As the nation awaits the Supreme Court ruling on the future of the Affordable Care Act (ACA), a 2020 KFF survey of obstetrician-gynecologists (OBGYNs) finds that since implementation of the ACA’s contraceptive coverage requirement, nearly two-thirds of OBGYNs (63%) reported an increase in contraceptive uptake from their patients and 69% reported an increase in their patients use of their desired contraceptive method. However, nearly all OBGYNs (92%) reported the cost of reproductive health care services still presents a challenge for low-income patients.

The survey highlights issues of patient affordability and access to care. About half of OBGYNs found the issue of affordability comes up always or often when discussing treatment or test options with patients. While 78% of OBGYN practices accept Medicaid, physicians report challenges with specialists accepting Medicaid referrals and being reimbursed at a lower rate by the program compared to private insurance.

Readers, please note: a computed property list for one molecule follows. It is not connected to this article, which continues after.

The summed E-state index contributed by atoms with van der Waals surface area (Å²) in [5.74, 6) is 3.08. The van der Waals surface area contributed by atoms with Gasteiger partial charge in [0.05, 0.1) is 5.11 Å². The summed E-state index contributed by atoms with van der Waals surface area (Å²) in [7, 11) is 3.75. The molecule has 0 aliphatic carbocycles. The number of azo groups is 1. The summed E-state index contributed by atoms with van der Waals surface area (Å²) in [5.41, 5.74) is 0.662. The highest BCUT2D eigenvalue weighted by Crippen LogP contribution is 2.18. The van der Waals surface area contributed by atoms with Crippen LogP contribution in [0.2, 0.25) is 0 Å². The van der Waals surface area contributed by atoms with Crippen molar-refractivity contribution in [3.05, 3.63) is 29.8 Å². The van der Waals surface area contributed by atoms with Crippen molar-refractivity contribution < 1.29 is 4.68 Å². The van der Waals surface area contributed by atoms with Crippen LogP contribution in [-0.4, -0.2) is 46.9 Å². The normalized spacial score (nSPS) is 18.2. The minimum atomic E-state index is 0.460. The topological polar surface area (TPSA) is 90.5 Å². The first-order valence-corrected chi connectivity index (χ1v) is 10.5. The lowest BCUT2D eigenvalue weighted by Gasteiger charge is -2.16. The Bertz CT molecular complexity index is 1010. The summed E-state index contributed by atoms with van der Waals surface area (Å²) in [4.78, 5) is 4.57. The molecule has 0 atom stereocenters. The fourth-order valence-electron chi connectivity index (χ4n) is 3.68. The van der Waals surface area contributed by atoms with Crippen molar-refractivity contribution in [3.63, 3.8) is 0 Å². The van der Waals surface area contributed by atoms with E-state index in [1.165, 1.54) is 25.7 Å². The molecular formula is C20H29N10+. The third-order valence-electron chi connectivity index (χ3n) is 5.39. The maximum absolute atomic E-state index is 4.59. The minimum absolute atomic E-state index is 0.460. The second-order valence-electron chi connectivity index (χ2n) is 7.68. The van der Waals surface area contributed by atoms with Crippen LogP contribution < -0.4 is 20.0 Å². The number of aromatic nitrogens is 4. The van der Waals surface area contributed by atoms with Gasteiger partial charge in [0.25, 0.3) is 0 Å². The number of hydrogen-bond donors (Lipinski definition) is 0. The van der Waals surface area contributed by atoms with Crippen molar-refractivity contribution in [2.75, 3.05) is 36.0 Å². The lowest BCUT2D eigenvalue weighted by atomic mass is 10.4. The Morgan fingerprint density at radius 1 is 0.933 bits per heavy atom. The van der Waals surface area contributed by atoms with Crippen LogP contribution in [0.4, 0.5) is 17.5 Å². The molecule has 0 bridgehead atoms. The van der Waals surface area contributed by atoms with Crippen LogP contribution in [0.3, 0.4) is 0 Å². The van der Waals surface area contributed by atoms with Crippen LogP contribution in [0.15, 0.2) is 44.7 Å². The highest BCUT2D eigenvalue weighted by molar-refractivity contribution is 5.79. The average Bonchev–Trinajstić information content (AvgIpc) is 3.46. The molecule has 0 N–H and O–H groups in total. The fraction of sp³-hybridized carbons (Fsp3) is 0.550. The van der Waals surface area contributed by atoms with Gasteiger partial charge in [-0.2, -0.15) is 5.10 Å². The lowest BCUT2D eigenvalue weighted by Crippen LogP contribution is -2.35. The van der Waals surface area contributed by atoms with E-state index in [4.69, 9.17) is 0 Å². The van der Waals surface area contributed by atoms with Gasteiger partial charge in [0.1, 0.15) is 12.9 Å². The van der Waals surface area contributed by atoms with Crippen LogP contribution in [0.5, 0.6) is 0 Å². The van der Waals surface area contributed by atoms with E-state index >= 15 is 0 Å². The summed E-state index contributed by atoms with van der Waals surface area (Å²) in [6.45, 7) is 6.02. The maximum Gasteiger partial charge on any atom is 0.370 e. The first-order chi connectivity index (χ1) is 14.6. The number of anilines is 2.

The survey found that a majority of OBGYNs provided some form of contraceptive care, but just 18% offered all non-permanent contraceptive methods to their patients. Notably, less than half of OBGYNs provide their patients with prescription forms of emergency contraception (copper IUD and Ella).

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